file2
 datasoft @ datasoft-linux ~$ ls test[!3]*
test1

test2:
apti  test2  test2.txt

a-z and 0-9 ranges

The bash shell will also understand ranges of characters between brackets.

datasoft @ datasoft-linux ~$ ls
ABC.png         ajax-php-mysql-user-interface.html
Desktop         count
Documents       examples.desktop
Downloads       file2
FileA           linux-command-past-date.png
FileB           mno.txt
MYFILE1.doc     part1
MYFILE2.doc     part2
Music           part3
MyDir           png
MyDir1          sqlite-amalgamation-3080500 (2)
MyDirA          sqlite-amalgamation-3080500.zip
MyTest          sqlite-shell-linux-x86-3080500.zip
Myfile1.doc     sqlite3
Pictures        summer.png
Public          test1
Summer.png      test2
Templates       text2
Untitled 1.odt  typescript
Videos          xyz.txt
 datasoft @ datasoft-linux ~$ ls file [a-z]*
ls: cannot access file: No such file or directory
ajax-php-mysql-user-interface.html  png
count                               sqlite-amalgamation-3080500.zip
examples.desktop                    sqlite-shell-linux-x86-3080500.zip
file2                               summer.png
linux-command-past-date.png         test1
mno.txt                             text2
part1                               typescript
part2                               xyz.txt
part3

sqlite-amalgamation-3080500 (2):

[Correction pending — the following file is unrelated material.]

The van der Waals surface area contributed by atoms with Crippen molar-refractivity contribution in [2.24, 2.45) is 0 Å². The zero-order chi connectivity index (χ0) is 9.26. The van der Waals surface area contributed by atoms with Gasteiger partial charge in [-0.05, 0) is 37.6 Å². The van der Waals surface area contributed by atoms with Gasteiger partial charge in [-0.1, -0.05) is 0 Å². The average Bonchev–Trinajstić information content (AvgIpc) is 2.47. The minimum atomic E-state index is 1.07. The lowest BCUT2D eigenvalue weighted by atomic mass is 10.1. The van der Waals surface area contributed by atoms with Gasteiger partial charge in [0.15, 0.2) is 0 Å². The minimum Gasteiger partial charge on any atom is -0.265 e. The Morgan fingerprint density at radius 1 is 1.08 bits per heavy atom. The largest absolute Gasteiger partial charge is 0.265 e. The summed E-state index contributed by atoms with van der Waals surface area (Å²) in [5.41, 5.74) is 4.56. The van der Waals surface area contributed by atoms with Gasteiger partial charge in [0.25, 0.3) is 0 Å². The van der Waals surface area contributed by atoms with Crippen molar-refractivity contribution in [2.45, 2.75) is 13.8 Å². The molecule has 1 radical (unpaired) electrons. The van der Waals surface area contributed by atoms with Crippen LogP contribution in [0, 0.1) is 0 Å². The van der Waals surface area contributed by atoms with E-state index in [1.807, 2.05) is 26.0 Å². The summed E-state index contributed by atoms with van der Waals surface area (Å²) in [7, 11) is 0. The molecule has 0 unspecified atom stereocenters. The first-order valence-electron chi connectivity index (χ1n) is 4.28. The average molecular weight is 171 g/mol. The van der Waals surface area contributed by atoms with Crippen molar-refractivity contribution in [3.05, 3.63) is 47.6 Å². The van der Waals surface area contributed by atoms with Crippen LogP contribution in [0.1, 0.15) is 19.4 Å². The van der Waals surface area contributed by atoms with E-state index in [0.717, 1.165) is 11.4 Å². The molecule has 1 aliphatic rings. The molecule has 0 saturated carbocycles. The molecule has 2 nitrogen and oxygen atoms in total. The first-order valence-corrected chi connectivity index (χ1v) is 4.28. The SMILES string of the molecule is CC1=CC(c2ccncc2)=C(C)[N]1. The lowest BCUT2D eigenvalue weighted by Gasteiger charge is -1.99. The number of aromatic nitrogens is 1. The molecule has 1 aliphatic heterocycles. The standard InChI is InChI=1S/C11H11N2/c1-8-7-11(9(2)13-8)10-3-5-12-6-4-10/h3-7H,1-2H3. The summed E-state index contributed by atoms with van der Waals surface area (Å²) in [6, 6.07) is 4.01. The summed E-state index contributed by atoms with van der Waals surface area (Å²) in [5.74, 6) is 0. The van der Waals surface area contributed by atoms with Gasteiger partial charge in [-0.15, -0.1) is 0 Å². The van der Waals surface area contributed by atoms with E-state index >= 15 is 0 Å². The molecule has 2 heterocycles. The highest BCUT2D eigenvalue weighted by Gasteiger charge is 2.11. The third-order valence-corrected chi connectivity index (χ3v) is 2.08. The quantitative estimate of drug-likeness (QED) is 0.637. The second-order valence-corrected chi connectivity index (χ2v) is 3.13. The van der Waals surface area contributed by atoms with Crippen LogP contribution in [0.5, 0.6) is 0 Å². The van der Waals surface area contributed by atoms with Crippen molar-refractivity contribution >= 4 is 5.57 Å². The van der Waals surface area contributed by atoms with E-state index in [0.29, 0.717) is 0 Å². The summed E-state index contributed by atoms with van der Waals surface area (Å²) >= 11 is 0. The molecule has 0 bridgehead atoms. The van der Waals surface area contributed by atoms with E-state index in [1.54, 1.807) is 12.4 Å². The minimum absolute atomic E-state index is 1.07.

shell.c  sqlite3.c  sqlite3.h  sqlite3ext.h

sqlite3:
sqlite-autoconf-3080500  sqlite-autoconf-3080500.tar.gz

test2:
apti  test2  test2.txt
 datasoft @ datasoft-linux ~$ ls file[0-9]
file2
 datasoft @ datasoft-linux ~$

$LANG and square brackets

But, don't forget the influence of the LANG variable. Some languages include lower case letters in an upper case range (and vice versa).

datasoft @ datasoft-linux ~$ ls [A-Z]ile?
file2  FileA  FileB
 datasoft @ datasoft-linux ~$ ls [a-z]ile?
file2  FileA  FileB
 datasoft @ datasoft-linux ~$ echo $LANG 
en_IN
 datasoft @ datasoft-linux ~$ LANG=C
 datasoft @ datasoft-linux ~$ echo $LANG
C
 datasoft @ datasoft-linux ~$ ls [a-z]ile?
file2
 datasoft @ datasoft-linux ~$ ls [A-Z]ile?
FileA  FileB
 datasoft @ datasoft-linux ~$ 

If $LC_ALL is set, then this will also need to be reset to prevent file globbing.

preventing file globbing

The screenshot below should be no surprise. The echo * will echo a * when in an empty directory. And it will echo the names of all files when the directory is not empty.

 datasoft @ datasoft-linux ~$ mkdir test10
 datasoft @ datasoft-linux ~$ cd test10